And he placed the repression used by the Spanish state in a wider context. He said the Catalans’ battle was an important moment for Europe. “If we don’t win it, the idea that governments can meet democratic expressions with violence will spread. This weekend it was Catalonia, but it won’t end here. We could see it normalized across Europe.”
This is an important point. With its use of the whole gamut of repressive methods, from internet censorship and brutal violence to media distortion of what has been happening, the Spanish state could almost be acting out a dress rehearsal of clamp-downs on disobedient populations elsewhere.
If the authorities can get away with it in Barcelona and Catalonia, with their proud revolutionary spirit and sense of community, they might conclude they could get away with it anywhere.
In this context, the days and weeks ahead in Catalonia may well prove decisive for all of us. Solidarity is badly needed, rather than ideological hand-wringing about the dangers of expressing solidarity even with left-wing forms of nationalism (when was that ever a problem regarding Kurdistan, for instance?).
The massive crowds on the streets of Barcelona, Girona and elsewhere, along with the brutal and panicky state reaction, are increasingly conjuring up memories of the Arab Spring of 2011.
Who knows where this will lead? The Spanish state, via its courts, has already suspended the session of the Catalan Parliament at which it was expected to declare independence in the wake of the”yes” vote.
Salellas suggests: “The Spanish state will probably try to use Article 155 of the constitution to definitively end our autonomy. They may also arrest the Catalan president, as well as other political figures.
“If this happens, the streets will rise up and we will have a major confrontation. The independence movement has a lot of people — I estimate up to a million — ready to be very active in this campaign over a long period of time. It won’t be easy for the Spanish state to repress a movement of that size.”
Less than six months after Emmanuel Macron was elected president of France, the streets are filling up with people opposing his so-called labour “reforms”, which are blatantly aimed at removing workers’ rights in the interests of business profits.
When the campaign against his “Loi Travail XXL” got underway on September 12, half a million people protested in 200 towns and cities.
The French police continued to use the heavy-handed approach that was deployed against the 2016 revolt against the original Loi Travail.
In Lyons, for instance, part of the demo was kettled right at the start and it was only because the rest of the protesters refused to move on, and stayed put for two hours, that they were eventually released.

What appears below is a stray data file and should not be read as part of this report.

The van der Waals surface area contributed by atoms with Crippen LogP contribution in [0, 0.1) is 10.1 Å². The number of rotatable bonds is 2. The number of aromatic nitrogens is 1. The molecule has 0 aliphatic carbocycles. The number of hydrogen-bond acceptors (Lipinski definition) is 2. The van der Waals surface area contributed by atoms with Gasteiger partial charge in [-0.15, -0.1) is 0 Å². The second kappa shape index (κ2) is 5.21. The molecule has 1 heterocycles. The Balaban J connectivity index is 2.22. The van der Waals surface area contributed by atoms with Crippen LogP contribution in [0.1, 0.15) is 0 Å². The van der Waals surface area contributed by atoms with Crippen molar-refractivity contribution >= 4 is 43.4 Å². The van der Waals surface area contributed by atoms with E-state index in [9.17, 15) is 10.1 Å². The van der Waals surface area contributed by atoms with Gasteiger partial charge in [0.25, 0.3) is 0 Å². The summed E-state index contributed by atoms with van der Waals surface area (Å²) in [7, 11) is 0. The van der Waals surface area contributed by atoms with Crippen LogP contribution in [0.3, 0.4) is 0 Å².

An interesting twist was the involvement of France’s travelling funfair community, who used their lorries to block motorways in solidarity with the strikes and protests.
The next big date is Tuesday October 10, when a general strike is planned.
France seems in some ways to be at the point the UK had reached in 1984, when Europe’s first neoliberal state, under Thatcher, deliberately took on and defeated the miners in order to break the resistance of the trade union movement.
As in the UK in those days , the neoliberals are making a calculated bet on the physical supremacy of their power.
They are happy to use the full legal force of their system to crush dissent, the full physical force of their police and military to attack dissidents, the full psychological force of their tame media to conceal what is happening, to spread lies and disinformation, to smear their opponents.
If we are audacious enough to deploy all of this against our enemies, the authorities seem to be saying to themselves, what can anybody actually do about it? How do our opponents even imagine they could stop us, unless it is by bringing the whole system crashing down?
The very same thought is at the same time, of course, also occurring to the dissidents…
We had some positive feedback from comrades regarding our article in Acorn 36 about the failings of a so-called anti-capitalist movement which thinks it is “on the knife’s edge” of acceptability to actually oppose capitalism and all its assumptions.
So we thought we would clarify our position with a full bullet points pointing to the sort of movement we would like to be part of. Regular readers will spot that there is nothing new here! These are the arguments we have been making again and again in this bulletin, in the daily quotes we tweet out and in the books we publish.
- We need to declare all-out war on the system we conveniently label “capitalism”. This must take place on a practical level, on a political level and on a philosophical level.
- Crucially, we need to challenge the very foundations of that power. We need to entirely reject all the layers of fake justification for the “authority” that underlies the state and its legal system.
- We need to reject all claims for “ownership” of land and insist that the land belongs to all (including non-humans) and has been stolen from us.
- We must take care not to accept the “morality” of the system – not to confuse legal and illegal with right or wrong, not to fall into the trap of playing by its own self-serving rules.
- We need to expose all the “legitimate” force with which the system imposes its “authority”, “law” and “property” as nothing but brute violence, dressed up in wigs, uniforms and fancy language.
- We have got to rid ourselves of the ultraliberalism which has been infecting the anarchist movement. Its reformist individualism and fetishization of “non-violence” and “safety” has nothing to do with our struggle. Our aim is not to make the current system nicer, but to do away with it.
- We have to be clear that industrial society has been created by capitalism and is inseparable from capitalism. To protect the world from total environmental disaster, we have to destroy capitalism, along with all its assumptions and infrastructures.
- We are heretics and as such we will reject all dogmas, religious or political, which preach obedience or submission to power.
- We must reject patriarchy and its domination of our cultures. We must understand its links to militarism and industrialism, its fetishization of quantity, size, speed and violence.